When it comes to modern day mild, plenty it seems. Many brewers of mild have changed the name of the product to something considered more appealing. One of the first I recall was Brains, whose famous mild was renamed "Dark". Others have done so including my own local brewery, JW Lees whose award winning mild (GB Mild was Champion Mild of Britain) to Brewer's Dark in an attempt to widen its appeal, alas without much success if local volumes are anything to go by. Resisting this trend though is Joseph Holt whose name resolutely and defiantly remains as "Mild". But the point remains the same, that mild is in deep decline and even Holt's have succumbed to the trend. Where it would once have been unthinkable to go into a Joey's house and find no mild, now it is more or less the norm, though as in the case of JW Lees, stubborn, loyal pockets of mild drinking remain.
Another factor which needs to be taken into account is that mild, whatever it is called, is sometimes only able to be presented in cask form because of the relative success of smooth dark beer, the volumes of which allow cask beer to be sold where it is still required and without which, there would perhaps be none at all. Smooth and cask beer in these circumstances have a somewhat symbiotic relationship, which is all to the good for us as likes a pint of mild now and then.
Now, oddly enough, this isn't a post singing the praises of mild, though readers of this blog will know I mention it now and then such as in this post. When the Landlady ran the Tavern, my local, she sold Lees Brewer's Dark as a standard beer, though sales weren't high, but our current landlord John sticks to smooth mild beer, while pushing the range of seasonals that Lees brew and, on occasion, the lesser known of Lees standard beers. This was the case last Sunday when on the bar appeared Lees's other mild, Supernova. Now this is a tweaked version of Brewer's Dark, but much fruitier and with a more complex taste profile. On the few times I see it, I buy it. It is lush. John, our beloved landlord was pushing it for all its worth and it was interesting, in a packed pub, to see so many drinking it, both young and old, women and men. Whenever I looked up from our table the pump was being cranked and it was good to see so many drinking it. I somehow doubt that if it had been "Brewer's Dark" it would have sold nearly as well. The name helped. A lot.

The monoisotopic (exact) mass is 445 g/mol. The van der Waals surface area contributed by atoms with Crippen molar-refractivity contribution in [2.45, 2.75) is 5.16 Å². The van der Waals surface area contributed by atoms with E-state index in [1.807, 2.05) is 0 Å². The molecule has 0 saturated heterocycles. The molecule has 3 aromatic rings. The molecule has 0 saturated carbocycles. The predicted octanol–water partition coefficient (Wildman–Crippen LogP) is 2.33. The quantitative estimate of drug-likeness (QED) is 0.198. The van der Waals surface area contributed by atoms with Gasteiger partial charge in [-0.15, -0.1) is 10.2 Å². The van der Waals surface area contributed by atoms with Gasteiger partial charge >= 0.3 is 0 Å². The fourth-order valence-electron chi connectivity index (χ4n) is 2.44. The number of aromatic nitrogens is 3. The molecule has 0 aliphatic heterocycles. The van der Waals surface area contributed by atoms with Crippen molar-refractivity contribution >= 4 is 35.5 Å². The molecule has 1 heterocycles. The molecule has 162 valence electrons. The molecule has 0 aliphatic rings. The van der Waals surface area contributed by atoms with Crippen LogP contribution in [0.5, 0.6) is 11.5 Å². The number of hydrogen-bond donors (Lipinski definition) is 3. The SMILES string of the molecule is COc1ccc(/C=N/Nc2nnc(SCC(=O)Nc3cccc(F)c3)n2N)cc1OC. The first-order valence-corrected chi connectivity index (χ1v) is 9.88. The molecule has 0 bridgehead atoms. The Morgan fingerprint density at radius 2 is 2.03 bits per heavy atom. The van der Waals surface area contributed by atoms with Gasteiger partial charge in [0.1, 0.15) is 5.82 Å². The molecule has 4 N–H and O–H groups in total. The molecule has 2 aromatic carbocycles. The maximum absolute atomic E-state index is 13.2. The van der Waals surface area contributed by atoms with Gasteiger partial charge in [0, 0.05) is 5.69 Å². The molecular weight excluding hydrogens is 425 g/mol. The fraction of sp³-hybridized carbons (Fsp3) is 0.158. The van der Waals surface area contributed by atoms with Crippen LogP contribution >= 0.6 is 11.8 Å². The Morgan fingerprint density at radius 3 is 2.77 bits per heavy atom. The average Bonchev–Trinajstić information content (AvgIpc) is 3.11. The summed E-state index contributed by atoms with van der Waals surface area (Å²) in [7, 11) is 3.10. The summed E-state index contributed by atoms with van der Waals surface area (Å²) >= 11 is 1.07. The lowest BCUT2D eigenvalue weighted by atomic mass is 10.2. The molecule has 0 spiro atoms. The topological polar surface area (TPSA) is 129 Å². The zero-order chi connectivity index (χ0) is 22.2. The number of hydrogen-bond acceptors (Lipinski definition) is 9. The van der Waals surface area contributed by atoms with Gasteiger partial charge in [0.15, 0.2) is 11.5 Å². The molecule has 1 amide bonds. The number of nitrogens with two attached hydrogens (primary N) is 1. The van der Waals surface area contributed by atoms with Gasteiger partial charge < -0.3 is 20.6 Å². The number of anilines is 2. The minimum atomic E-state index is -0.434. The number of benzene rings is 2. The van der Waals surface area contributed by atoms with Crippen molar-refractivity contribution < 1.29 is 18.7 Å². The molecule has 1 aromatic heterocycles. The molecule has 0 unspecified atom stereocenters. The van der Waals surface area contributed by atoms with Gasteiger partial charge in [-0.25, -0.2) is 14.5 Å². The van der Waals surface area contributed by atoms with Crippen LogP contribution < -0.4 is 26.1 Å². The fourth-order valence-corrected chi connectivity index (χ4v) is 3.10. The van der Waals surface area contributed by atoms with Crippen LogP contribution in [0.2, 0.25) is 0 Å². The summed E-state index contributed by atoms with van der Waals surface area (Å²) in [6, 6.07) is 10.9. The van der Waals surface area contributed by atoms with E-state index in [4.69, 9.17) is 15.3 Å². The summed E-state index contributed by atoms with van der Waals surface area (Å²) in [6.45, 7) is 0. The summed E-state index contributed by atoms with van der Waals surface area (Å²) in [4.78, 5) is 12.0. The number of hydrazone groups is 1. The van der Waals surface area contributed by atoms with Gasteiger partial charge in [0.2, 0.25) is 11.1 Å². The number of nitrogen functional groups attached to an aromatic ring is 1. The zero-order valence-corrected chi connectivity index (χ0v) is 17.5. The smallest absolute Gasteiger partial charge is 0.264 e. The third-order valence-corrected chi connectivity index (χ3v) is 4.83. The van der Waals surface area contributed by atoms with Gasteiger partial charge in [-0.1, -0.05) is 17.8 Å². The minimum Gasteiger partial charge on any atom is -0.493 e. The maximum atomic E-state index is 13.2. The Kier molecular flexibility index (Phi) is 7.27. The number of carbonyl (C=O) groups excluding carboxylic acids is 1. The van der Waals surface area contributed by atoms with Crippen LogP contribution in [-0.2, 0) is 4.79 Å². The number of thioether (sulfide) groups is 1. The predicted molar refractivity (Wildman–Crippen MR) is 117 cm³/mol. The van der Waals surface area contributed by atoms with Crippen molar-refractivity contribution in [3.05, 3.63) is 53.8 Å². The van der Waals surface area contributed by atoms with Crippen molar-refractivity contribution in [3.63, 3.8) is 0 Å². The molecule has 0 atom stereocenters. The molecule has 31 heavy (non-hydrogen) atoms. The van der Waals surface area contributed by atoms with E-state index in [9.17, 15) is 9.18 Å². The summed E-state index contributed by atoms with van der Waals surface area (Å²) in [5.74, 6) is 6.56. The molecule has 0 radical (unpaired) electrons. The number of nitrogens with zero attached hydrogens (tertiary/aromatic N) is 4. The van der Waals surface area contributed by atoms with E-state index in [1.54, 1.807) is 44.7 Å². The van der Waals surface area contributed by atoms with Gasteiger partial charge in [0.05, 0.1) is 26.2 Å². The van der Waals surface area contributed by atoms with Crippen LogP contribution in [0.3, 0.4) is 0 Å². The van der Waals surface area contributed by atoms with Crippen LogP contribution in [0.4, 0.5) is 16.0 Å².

I believe many regular producers of mild (not all, before someone corrects me) have given up on the name "mild", but this shows that when you have a good beer, the name is attractive and you push it, mild can still sell. OK. It will never achieve the heights it once did, but a swoopable, dark, creamy, cask conditioned beer like this is low calorie, weak in alcohol and can add variety, a great drinking experience and attract itself to new customers.
Mild can sell, so don't overlook it. Two things though. An attractive name helps, but essential is that tight, creamy head. Watery, flat beer is a general abomination, but much more so when it is dark. Sparkle dark beers, push them a bit and watch them fly out. Brewers Dark is a fine beer, but publicans reading this, try Supernova and sparkle it. And readers please remember. Mild beer is for joyous gulping, not sipping.
A bit of a CV. Tandleman is a veteran beer lover, local CAMRA Chairman and activist, beer writer, beer reviewer and pursuer of all things good in beer. He lives in the North West of England and London. Despite his CAMRA membership, he does not limit himself to cask conditioned beer, though he believes that cask conditioning, when done correctly and appropriately, brings a quality to beer that is hard to equal by any other kind of presentation. He is a strong supporter of Northern methods of beer dispense and avidly detests poorly presented beer and dislikes pasteurisation. He regularly visits Germany, has conducted corporate British and German beer tastings for CAMRA at the Great British Beer Festival where he has worked for years on Biere Sans Frontieres and was Deputy Organiser at CAMRA's very successful National Winter Ales Festival in 2009, 2010, 2011 and 2012 and at the Manchester Beer and Cider Festival from 2013 to date. He admires good brewers wherever they are and has travelled extensively in pursuit of good beer to drink. He also judges beer at both the International Beer Challenge and the World Beer Awards.
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